Ontario government approves 67 new beds for two long-term care developments in the Kawarthas

Riverview Manor in Peterborough approved for 32 new beds, Southbridge Port Hope approved for 35 new beds

A bird's eye view of OMNI Health Care's proposed development for the new Riverview Manor in Peterborough, from February 2019. (Rendering: G architects)
A bird's eye view of OMNI Health Care's proposed development for the new Riverview Manor in Peterborough, from February 2019. (Rendering: G architects)

Two long-term care developments in the Kawarthas are among 29 projects in Ontario the provincial government has approved for new and upgraded long-term care beds.

At a media conference at The Ottawa Hospital on Friday (November 20), Ontario long-term care minister Merrilee Fullerton announced the government is moving forward with the 29 projects, which will lead to an additional 3,000 new and upgraded long-term care beds across the province.

“Protecting our loved ones and ensuring they receive the care they deserve is at the centre of everything we do,” Fullerton said. “With this announcement, our government is taking another step towards creating a 21st century long-term care sector that provides the highest quality of care for our most vulnerable people, where and when they need it.”

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Riverview Manor in Peterborough has been approved for 32 new beds, in addition to 36 new beds announced last December, and the upgrade of 124 existing beds.

OMNI Health Care, which owns and operates the existing Riverview Manor on Water Street, had already been approved by Peterborough city council to construct a new 160-bed facility on Langton Street, adjacent to Fairhaven long-term care home. With the 32 new beds, the new facility will now have 192 beds.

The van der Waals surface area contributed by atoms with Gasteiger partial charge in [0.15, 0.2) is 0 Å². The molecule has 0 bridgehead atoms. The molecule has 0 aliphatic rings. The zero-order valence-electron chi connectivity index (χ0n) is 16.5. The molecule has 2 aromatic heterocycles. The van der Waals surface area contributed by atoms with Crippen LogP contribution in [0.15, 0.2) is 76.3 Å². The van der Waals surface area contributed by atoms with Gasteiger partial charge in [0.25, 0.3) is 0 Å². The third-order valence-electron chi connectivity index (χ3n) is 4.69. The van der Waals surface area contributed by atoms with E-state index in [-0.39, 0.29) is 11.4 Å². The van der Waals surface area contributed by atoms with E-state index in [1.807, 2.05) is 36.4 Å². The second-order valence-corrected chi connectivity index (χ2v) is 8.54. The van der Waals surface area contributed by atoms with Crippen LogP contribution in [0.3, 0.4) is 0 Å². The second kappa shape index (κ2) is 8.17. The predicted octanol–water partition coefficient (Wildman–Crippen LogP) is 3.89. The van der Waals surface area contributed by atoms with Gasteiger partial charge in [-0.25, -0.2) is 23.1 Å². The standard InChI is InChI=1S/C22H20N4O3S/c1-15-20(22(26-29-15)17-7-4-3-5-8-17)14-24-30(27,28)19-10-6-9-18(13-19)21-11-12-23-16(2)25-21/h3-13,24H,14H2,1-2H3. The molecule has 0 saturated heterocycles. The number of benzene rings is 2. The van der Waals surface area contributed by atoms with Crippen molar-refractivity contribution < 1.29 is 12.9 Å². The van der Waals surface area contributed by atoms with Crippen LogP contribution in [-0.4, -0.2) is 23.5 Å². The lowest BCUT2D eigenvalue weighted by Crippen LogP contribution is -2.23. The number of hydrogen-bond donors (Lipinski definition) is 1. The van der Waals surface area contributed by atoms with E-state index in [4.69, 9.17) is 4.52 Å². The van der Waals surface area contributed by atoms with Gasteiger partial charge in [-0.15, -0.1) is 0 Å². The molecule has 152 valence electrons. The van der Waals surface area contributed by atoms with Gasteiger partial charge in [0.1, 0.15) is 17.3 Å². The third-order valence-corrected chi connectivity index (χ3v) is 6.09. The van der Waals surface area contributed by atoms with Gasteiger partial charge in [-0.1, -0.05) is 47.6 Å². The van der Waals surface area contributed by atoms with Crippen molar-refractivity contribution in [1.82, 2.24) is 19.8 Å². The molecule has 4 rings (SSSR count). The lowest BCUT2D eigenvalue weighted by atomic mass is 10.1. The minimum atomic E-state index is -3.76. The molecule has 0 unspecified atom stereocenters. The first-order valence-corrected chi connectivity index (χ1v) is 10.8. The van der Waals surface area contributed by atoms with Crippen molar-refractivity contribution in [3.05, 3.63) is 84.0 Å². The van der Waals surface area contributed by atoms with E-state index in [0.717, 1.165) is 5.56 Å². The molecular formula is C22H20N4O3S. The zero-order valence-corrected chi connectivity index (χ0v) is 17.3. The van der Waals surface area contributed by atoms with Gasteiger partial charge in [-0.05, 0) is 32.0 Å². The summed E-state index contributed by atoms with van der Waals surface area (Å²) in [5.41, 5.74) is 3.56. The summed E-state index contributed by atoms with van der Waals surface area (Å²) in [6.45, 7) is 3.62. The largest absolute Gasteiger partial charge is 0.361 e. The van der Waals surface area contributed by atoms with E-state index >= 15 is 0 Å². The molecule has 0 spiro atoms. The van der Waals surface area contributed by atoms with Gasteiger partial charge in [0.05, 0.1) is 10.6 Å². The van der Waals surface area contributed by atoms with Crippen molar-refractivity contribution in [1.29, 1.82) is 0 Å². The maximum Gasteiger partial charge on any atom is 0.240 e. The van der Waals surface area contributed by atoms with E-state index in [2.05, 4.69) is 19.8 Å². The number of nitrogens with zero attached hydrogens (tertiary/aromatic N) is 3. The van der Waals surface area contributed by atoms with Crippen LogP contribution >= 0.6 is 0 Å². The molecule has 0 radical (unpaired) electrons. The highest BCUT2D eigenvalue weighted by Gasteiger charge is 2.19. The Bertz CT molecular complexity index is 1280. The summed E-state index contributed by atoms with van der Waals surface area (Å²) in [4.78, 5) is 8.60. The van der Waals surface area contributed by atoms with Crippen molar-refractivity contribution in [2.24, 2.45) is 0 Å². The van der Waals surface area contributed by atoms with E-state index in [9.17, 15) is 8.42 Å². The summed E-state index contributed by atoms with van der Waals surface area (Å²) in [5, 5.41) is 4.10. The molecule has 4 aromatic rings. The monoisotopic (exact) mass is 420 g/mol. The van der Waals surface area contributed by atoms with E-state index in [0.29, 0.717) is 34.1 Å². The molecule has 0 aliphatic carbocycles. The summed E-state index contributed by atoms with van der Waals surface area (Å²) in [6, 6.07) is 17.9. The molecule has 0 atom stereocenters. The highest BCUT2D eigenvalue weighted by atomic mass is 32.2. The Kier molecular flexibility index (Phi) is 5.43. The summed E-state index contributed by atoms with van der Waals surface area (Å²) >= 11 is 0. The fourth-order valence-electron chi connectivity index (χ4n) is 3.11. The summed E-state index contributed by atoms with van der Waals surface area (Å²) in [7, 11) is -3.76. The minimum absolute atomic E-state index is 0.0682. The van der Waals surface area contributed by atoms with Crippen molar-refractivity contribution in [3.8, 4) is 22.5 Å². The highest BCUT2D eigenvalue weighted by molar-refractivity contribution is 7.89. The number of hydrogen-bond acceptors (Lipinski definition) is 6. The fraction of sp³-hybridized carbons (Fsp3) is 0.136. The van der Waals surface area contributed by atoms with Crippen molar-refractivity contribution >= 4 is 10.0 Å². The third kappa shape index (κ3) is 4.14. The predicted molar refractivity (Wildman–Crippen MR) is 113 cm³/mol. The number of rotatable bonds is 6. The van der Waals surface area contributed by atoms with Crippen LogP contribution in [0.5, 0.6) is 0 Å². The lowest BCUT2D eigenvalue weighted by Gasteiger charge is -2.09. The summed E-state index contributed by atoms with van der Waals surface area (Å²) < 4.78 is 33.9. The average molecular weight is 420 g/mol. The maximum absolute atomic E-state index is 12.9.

“Our seniors deserve quality care in the communities they live in,” Peterborough-Kawartha MPP Dave Smith said during a virtual media conference on Friday. “This is why today’s announcement of more new beds is so important. We are working to reduce wait times and meet the needs of our aging population now and in the future.”

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Southbridge Port Hope has been approved for 35 new beds, and the upgrade of 157 existing beds, to create a 192-bed home on Ward Street in Port Hope. The development, which was approved by Port Hope council in September 2019, has been controversial as it includes the demolition of the building where Port Hope’s first hospital opened in 1913 — which Port Hope council had previously unanimously voted to designate as a heritage building.

Among the 29 new long-term care projects across Ontario, 19 — including Riverview Manor and Southbridge Port Hope — will include “campuses of care” where multiple services are provided for residents on the same site.

As of June 2020, more than 38,500 people in Ontario are on a waiting list to access a long-term care bed.

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